India often believes that Pakistan lives under the shadow of its superior military prowess. Boasting on numerical ascendency, India looks at Pakistan through the lens of, what I call, ‘perpetuated grandiosity’, i.e., reducing Pakistan and its military capability to an ‘incapacitated flutter’. This estimation is rooted deep in the Indian strategic community’s belief that India’s strategic interests lay in its becoming of a dominant player.  India is, and always has been, an existential threat to Pakistan as most of its military doctrines and the operational orientation is against Pakistan. India’s interference – that ranges from politico-military to sub-conventional domains – in the affairs of neighbouring states has turned South Asia into a ‘security-centric region’. This leaves Pakistan to have legitimate security concerns as India, striding on Kautiliyan creeds, seeks regional hegemony. India evaluates Pakistan, and now China, as irritantsin its route to emerge as an ‘influential power’. Ziba Moshaver, in Nuclear Weapons Proliferation in the Indian Subcontinent, notes that Nehru believed such a power was attainable through socio-economic development, whereas the succeeding leaders argued for a stronger military that could sustain India’s reckonable position in the strategic milieu. The later thesis got enduring acceptance and is conspicuously visible in the evolution of Indian military doctrine’s continuum, which ranges from ‘Simultaneity and Deep Thrusts’ to ‘Cold Start’ and from ‘Proactive Operations’ to ‘Two Front War’.

This article argues that India, while pursuing to establish itself as a powerful actor in the region, made two strategic mistakes, which comprehensively turned its conventional military irrelevant to the operational environment. This also led to unmasking of the myth that Indian conventional superiority would be enough to check-mate Pakistan and significantly influence the course of events. The first of those two mistakes is the overt nuclearization of South Asia when India went nuclear in 1998; the second is the most recent air strike, on 26 February 2019, against contrived ‘terror hideouts’ deep inside Pakistan.

Soon after Nehru’s death, in 1964, deviating from his policies of restraint on use of nuclear technology for destructive purposes, Ziba Moshaver observes, India quickly embraced the idea of developing nuclear weapons. Violent convergence of Communist and Capitalist ideals in the Indian Ocean and regional rivalries intensified India’s desire for nuclear weapons. Calling it a ‘peaceful nuclear explosion’, India tested a nuclear device, in 1974, under the direct stewardship of Indira Gandhi.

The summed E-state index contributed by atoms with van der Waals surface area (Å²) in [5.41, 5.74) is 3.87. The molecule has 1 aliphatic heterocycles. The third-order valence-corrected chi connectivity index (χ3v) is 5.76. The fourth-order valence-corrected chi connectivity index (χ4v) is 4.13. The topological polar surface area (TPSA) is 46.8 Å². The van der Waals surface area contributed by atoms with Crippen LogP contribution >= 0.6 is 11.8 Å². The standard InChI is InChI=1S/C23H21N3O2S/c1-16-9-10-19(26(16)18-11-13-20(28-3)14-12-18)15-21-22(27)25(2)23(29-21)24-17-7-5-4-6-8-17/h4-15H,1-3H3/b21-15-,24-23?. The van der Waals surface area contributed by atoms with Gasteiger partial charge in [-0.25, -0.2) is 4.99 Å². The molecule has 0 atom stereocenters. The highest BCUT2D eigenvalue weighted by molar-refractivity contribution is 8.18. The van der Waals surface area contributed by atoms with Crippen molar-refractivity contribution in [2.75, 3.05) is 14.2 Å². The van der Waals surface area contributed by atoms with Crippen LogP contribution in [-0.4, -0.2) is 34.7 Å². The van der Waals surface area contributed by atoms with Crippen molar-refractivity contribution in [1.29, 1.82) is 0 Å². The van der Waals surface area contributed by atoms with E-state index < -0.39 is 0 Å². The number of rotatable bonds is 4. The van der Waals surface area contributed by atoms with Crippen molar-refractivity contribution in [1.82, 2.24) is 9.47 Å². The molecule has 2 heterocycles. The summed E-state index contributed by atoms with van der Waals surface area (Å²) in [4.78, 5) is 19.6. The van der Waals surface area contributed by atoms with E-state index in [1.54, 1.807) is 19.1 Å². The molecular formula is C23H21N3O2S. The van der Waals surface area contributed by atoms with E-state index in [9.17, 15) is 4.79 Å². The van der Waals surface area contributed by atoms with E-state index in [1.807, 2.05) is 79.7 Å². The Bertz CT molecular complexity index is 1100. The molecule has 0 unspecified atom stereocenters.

This invited worldwide condemnation against India, which paved the way for establishment of Nuclear Suppliers Group in 1974. The detonation forced Pakistan to recalibrate its security choices in the face of a foe treading the path of hegemony and influence. India had set an irreversible, irreconcilable and irreverent race towards nuclearization of, hitherto, nuclear-free South Asia. Maintaining restraint, Pakistan’s nuclear program remained covert, uncertain and ambiguous. But not for long. India went nuclear, again, in 1998 overtly claiming itself to be a ‘nuclear weapons state’. Amit Gupta, in his essay India’s Draft Nuclear Doctrine written for the ‘Round Table’ magazine in 2000, notes that L. K. Advani viewed the nuclear weapons “gave India the ability to engage in hot pursuit of Kashmiri insurgents across the border into Pakistan”. This provocative stance compelled Pakistan to follow suit, as Hassan Abbas in Pakistan’s Nuclear Bomb: A Story of Defiance, Deterrence and Deviance, argues that Pakistan’s nuclear response was substantially reactive and threat-based. India kept transforming its military potential from land-based strategic missiles to nuclear triad whilst enlarging its conventional military potential. Pakistan had to bridge the power gaps across the levels of war and introduced nuclear weapons as per new policy, what is now called the ‘Full Spectrum Deterrence’, to blunt India’s numerically superior conventional military might.